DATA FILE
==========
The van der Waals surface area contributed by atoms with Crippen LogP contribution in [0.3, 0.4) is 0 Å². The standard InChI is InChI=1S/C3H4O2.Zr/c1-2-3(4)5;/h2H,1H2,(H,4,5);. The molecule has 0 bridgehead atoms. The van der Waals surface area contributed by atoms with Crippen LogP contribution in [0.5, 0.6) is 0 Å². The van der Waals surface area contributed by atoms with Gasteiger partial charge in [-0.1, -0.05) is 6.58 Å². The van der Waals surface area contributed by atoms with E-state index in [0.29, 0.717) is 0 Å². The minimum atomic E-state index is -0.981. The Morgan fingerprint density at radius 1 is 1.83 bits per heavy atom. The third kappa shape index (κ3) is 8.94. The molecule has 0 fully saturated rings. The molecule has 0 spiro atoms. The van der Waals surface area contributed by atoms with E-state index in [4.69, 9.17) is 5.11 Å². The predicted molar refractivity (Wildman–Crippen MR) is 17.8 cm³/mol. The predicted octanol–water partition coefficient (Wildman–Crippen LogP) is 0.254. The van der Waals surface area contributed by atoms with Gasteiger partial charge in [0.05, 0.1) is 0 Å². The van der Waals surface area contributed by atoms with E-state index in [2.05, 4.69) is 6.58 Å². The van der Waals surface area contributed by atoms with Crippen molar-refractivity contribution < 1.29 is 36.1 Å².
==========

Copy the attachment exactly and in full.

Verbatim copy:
The van der Waals surface area contributed by atoms with Crippen LogP contribution in [0.3, 0.4) is 0 Å². The standard InChI is InChI=1S/C3H4O2.Zr/c1-2-3(4)5;/h2H,1H2,(H,4,5);. The molecule has 0 bridgehead atoms. The van der Waals surface area contributed by atoms with Crippen LogP contribution in [0.5, 0.6) is 0 Å². The van der Waals surface area contributed by atoms with Gasteiger partial charge in [-0.1, -0.05) is 6.58 Å². The van der Waals surface area contributed by atoms with E-state index in [0.29, 0.717) is 0 Å². The minimum atomic E-state index is -0.981. The Morgan fingerprint density at radius 1 is 1.83 bits per heavy atom. The third kappa shape index (κ3) is 8.94. The molecule has 0 fully saturated rings. The molecule has 0 spiro atoms. The van der Waals surface area contributed by atoms with E-state index in [4.69, 9.17) is 5.11 Å². The predicted molar refractivity (Wildman–Crippen MR) is 17.8 cm³/mol. The predicted octanol–water partition coefficient (Wildman–Crippen LogP) is 0.254. The van der Waals surface area contributed by atoms with Gasteiger partial charge in [0.05, 0.1) is 0 Å². The van der Waals surface area contributed by atoms with E-state index in [2.05, 4.69) is 6.58 Å². The van der Waals surface area contributed by atoms with Crippen molar-refractivity contribution < 1.29 is 36.1 Å².